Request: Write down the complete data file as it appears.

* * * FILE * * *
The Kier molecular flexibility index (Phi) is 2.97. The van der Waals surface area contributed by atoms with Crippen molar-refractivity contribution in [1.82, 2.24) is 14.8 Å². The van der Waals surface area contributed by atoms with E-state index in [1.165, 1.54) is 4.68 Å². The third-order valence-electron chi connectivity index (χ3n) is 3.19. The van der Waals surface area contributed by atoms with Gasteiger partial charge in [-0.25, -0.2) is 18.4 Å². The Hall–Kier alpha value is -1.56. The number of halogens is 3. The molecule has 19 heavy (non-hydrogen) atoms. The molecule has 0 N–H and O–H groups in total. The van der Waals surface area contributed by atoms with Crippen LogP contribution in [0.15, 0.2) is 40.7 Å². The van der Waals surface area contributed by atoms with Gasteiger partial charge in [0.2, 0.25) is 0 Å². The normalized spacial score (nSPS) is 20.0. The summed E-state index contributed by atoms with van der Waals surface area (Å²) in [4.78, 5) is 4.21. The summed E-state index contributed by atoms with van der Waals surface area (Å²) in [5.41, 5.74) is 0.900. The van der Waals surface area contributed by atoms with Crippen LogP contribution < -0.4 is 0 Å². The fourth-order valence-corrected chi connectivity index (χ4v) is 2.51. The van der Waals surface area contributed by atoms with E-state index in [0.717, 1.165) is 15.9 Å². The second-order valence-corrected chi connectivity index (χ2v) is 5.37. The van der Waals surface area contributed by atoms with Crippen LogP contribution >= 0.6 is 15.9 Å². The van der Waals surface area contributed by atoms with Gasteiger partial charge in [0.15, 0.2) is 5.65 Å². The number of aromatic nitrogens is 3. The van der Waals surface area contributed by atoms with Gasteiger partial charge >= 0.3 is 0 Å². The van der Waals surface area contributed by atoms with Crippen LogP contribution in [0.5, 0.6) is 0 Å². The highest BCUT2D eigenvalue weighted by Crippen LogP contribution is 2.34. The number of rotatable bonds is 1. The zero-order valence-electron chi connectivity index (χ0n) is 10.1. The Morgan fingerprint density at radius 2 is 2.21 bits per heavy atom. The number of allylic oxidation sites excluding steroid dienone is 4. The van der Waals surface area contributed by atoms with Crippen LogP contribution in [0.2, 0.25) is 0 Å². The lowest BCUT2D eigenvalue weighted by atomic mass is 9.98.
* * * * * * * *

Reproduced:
The Kier molecular flexibility index (Phi) is 2.97. The van der Waals surface area contributed by atoms with Crippen molar-refractivity contribution in [1.82, 2.24) is 14.8 Å². The van der Waals surface area contributed by atoms with E-state index in [1.165, 1.54) is 4.68 Å². The third-order valence-electron chi connectivity index (χ3n) is 3.19. The van der Waals surface area contributed by atoms with Gasteiger partial charge in [-0.25, -0.2) is 18.4 Å². The Hall–Kier alpha value is -1.56. The number of halogens is 3. The molecule has 19 heavy (non-hydrogen) atoms. The molecule has 0 N–H and O–H groups in total. The van der Waals surface area contributed by atoms with Crippen LogP contribution in [0.15, 0.2) is 40.7 Å². The van der Waals surface area contributed by atoms with Gasteiger partial charge in [0.2, 0.25) is 0 Å². The normalized spacial score (nSPS) is 20.0. The summed E-state index contributed by atoms with van der Waals surface area (Å²) in [4.78, 5) is 4.21. The summed E-state index contributed by atoms with van der Waals surface area (Å²) in [5.41, 5.74) is 0.900. The van der Waals surface area contributed by atoms with Crippen LogP contribution < -0.4 is 0 Å². The fourth-order valence-corrected chi connectivity index (χ4v) is 2.51. The van der Waals surface area contributed by atoms with E-state index in [0.717, 1.165) is 15.9 Å². The second-order valence-corrected chi connectivity index (χ2v) is 5.37. The van der Waals surface area contributed by atoms with Crippen LogP contribution >= 0.6 is 15.9 Å². The van der Waals surface area contributed by atoms with Gasteiger partial charge in [0.15, 0.2) is 5.65 Å². The number of aromatic nitrogens is 3. The van der Waals surface area contributed by atoms with Gasteiger partial charge >= 0.3 is 0 Å². The van der Waals surface area contributed by atoms with Crippen LogP contribution in [0.5, 0.6) is 0 Å². The highest BCUT2D eigenvalue weighted by Crippen LogP contribution is 2.34. The number of rotatable bonds is 1. The zero-order valence-electron chi connectivity index (χ0n) is 10.1. The Morgan fingerprint density at radius 2 is 2.21 bits per heavy atom. The number of allylic oxidation sites excluding steroid dienone is 4. The van der Waals surface area contributed by atoms with Crippen LogP contribution in [0.2, 0.25) is 0 Å². The lowest BCUT2D eigenvalue weighted by atomic mass is 9.98.